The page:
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Launching our inaugural Reflect Reconciliation Action Plan

Youth Focus’ inaugural Reconciliation Action Plan, unveiled today, shows our deep commitment to change and our desire to make a positive impact on the emotional and social mental health of First Nations Australians.

The development of a RAP validates our pledge to create meaningful relationships that are inclusive, trustworthy, reciprocal and adaptable. We believe our nation will be enriched by acknowledging, celebrating and preserving the unique and enduring cultures, languages and identities of the First Australians.

The RAP – entitled Reflect (April 2021-October 2022) – is an agreed strategy, which has been developed in partnership with Aboriginal and Torres Strait Islander peoples, and details how Youth Focus plans to achieve a greater level of trust, understanding and connectedness to these communities.

Youth Focus Chief Executive Officer Arthur Papakotsias said the organisation would wholeheartedly commit to delivering the important actions of the RAP.

“We know from external evidence and our own research, that many Aboriginal and Torres Strait Islander peoples are socially and economically disadvantaged,” Mr Papakotsias said.

“This is no more evident than in the unacceptably high numbers of self-harm and suicide occurring in these communities, which is a profound concern for us as an organisation and as a community.”

Through our RAP, Youth Focus will endeavour to become a mental health provider of choice for Aboriginal young people, their families and communities.

Importantly, and in keeping with our ethos, the artwork for the RAP by acclaimed artist Tyrown Waigana expresses four pillars of support connected to youth as a central entity.

Waigana, a Wandandi Noongar (Aboriginal) and Ait Koedhal (Torres Strait Islander), has used the blue circle to represent community, the green for country, the red as family and the purple for culture. The central yellow circle is representative of youth.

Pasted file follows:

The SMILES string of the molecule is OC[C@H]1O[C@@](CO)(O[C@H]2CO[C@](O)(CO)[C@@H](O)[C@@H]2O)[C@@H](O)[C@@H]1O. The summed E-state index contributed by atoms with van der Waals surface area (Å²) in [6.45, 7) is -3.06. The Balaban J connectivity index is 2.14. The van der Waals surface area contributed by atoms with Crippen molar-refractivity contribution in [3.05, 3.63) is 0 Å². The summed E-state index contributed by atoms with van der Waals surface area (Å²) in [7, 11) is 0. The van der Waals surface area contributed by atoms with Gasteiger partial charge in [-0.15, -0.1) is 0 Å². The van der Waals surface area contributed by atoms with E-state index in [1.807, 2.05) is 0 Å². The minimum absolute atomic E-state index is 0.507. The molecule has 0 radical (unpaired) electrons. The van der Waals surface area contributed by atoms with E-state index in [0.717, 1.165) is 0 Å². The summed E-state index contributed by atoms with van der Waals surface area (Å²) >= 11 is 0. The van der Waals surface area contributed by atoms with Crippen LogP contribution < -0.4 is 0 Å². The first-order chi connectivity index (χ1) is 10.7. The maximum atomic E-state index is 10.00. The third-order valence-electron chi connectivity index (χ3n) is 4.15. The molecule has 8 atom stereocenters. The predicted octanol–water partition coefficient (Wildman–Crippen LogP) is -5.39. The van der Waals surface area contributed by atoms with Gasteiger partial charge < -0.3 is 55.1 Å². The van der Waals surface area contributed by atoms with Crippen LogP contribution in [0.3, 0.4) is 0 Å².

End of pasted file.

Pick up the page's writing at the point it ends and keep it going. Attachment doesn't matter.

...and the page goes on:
These elements need to work together to create a single network which allows for the holistic progress of young people.

“In the artwork itself you will notice four circles surrounding a larger circle in the centre. These four circles are representative of something that helps keep youth strong and creates strong youth for the future,” Waigana said.

“I wanted to create something bright that attempts to engage youth from all different backgrounds, however put it through the lens of Aboriginal culture.

“I think this is important because although not everyone is Aboriginal, I do believe there are teachings in our culture that can help aid young people in identifying themselves and learn about the rich culture of this country.”

Waigana is a multi-disciplinary artist who practices with painting, illustration, sculpture, animation and graphic design. His most significant accomplishment was being named the winner of the national 2020 NAIDOC poster competition for his artwork “Shape of Land”, which depicted the Rainbow Serpent coming out of the Dreamtime to create this country.

For more information, see the Youth Focus RAP here.